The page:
The fight for elephants began in November of 2012 when then Secretary of State raised awareness about the elephant crisis and the need to stop the slaughter of Africa’s elephants. President Obama gave an executive order in July 2013 earmarking $10 million for training and technical assistance in Africa to combat wildlife trafficking. He also created the White House Task Force on Wildlife Trafficking. Then in the fall of 2013, 18 global conservation groups announced a 3-year, $80 million Clinton Global Initiative Commitment to Action to stop the killing, stop the trafficking and stop the demand for ivory. They were joined by 7 Africa heads of state calling on consumer and transit countries to ban the sale of ivory. November 2013 the US crushed 6 tons of ivory and put $45 million in new funding to combat wildlife trafficking in the fiscal year 2014 budget along with a bill that would place a moratorium on all domestic ivory sales. On January 16, NY Assembly Members met to discuss this bill to ban the ivory trade here in the US. Many of you wrote letters and received responses like this. At the hearing this month, Assemblyman Sweeney was disturbed to hear that “New York has become one of the main points of entry for the illegal ivory trade,” and for that reason he wants to see a policy change on the local level. One outcome of the hearing may eventually be a push for a statewide ban on ivory sales. WCS will be supporting such action through its newly launched 96 Elephants campaign.*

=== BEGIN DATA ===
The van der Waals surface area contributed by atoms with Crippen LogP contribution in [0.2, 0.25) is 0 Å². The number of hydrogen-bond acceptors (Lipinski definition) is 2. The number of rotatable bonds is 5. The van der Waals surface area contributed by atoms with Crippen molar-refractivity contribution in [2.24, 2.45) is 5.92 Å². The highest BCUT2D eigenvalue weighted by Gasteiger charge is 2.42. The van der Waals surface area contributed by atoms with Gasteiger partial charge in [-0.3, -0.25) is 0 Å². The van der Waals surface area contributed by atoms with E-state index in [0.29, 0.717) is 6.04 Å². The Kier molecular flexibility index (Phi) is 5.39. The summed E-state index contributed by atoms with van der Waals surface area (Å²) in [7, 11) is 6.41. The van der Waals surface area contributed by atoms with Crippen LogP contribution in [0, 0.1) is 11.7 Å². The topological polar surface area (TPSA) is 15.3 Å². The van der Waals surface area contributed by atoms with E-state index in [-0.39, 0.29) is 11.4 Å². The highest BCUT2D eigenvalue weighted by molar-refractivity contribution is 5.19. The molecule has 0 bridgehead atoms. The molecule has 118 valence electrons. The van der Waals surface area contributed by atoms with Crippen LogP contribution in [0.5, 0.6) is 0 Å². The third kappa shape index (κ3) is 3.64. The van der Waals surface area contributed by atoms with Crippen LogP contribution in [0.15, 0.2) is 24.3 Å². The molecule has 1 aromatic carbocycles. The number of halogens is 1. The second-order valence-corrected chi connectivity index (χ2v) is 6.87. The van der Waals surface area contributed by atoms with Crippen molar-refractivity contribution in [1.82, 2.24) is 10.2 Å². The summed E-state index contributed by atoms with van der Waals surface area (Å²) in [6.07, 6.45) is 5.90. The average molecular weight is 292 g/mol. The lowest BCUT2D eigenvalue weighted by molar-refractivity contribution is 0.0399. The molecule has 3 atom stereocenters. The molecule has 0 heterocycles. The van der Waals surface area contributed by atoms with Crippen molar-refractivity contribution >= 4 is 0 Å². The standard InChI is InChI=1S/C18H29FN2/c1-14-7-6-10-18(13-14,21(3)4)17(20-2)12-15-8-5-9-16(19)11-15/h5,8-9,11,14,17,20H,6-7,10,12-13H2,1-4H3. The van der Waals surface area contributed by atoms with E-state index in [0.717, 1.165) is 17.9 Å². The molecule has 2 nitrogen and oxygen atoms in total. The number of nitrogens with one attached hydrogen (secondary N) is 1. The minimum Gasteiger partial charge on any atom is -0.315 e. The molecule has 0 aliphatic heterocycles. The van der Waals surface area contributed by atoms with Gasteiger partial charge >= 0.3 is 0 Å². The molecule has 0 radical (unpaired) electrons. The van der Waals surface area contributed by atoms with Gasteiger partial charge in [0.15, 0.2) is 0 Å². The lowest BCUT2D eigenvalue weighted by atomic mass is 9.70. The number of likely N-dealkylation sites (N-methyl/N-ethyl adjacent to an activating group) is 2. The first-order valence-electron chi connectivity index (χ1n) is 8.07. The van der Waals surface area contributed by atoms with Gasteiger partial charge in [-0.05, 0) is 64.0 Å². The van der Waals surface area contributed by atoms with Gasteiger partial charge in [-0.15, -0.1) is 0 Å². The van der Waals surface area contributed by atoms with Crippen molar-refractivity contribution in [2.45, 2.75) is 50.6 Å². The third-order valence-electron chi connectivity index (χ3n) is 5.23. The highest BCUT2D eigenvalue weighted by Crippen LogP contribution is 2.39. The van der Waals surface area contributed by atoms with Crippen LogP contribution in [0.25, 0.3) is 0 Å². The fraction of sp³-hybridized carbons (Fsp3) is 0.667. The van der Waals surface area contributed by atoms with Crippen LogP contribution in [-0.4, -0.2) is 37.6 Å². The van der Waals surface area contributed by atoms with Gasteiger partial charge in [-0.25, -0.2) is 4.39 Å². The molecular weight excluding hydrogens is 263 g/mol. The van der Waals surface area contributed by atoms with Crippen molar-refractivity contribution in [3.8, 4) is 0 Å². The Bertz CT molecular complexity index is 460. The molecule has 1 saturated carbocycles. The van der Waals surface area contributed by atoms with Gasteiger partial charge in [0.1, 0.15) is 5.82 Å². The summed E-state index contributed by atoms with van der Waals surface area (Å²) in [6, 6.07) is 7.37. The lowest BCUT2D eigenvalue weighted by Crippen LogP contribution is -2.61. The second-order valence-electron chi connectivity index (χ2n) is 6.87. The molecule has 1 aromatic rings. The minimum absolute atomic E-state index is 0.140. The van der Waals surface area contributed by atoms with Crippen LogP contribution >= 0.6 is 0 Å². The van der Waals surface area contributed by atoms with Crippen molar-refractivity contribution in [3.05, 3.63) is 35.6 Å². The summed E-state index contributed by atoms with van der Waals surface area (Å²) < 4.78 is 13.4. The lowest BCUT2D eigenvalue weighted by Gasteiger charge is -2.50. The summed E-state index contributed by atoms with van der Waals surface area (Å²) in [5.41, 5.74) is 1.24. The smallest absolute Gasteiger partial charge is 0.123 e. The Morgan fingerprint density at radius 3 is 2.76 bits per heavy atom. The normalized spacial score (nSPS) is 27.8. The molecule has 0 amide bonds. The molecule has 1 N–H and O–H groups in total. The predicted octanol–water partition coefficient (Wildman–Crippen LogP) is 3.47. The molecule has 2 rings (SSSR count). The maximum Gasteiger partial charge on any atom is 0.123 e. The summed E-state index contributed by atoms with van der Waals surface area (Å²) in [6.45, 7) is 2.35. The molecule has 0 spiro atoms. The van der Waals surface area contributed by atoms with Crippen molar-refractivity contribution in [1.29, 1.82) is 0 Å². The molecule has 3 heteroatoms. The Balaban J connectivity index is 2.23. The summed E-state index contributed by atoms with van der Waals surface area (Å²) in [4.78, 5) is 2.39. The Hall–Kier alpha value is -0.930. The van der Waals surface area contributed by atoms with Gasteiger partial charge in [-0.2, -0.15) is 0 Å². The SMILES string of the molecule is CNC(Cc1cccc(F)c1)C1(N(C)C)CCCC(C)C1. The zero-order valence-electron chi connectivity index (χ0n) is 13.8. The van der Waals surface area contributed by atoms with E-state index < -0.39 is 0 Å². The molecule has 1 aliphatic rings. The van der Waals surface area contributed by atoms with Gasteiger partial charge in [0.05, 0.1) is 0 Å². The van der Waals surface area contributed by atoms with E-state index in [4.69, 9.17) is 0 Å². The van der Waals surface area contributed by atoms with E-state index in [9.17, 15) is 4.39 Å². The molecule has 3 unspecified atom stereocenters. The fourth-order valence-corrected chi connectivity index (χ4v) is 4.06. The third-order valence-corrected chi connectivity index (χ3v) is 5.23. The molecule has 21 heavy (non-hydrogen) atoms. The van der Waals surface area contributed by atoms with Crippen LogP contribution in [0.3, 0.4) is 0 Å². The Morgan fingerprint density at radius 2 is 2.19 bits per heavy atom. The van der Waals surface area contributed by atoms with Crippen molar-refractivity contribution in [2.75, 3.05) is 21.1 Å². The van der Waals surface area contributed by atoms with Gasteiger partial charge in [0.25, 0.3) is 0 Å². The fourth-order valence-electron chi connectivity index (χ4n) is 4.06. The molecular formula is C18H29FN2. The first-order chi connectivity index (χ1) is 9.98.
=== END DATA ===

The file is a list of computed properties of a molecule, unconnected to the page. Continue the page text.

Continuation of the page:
It’s taken a few years, but we are excited to see the world’s second largest consumer in ivory taking large strides to combat the illegal ivory trade. We look forward to 2014 with hope that our leaders will vote YES to ban the sale of ivory. If you haven’t already, please send a note to your local government officials. CLICK HERE for a template (copy/paste and email to your local government officials) or if you live in Texas, sign THIS PETITION. 

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WCS Executive Vice President for Public Affairs John Calvelli joins WCS VP for Species Conservation Elizabeth Bennett, WCS President & CEO Cristian Samper and Jane Goodall at the Clinton Global Initiative’s announcement of a 3-year, $80-million Commitment to Action to protect African elephants. Photo © Julie Larsen Maher/WCS.

IN AFRICA: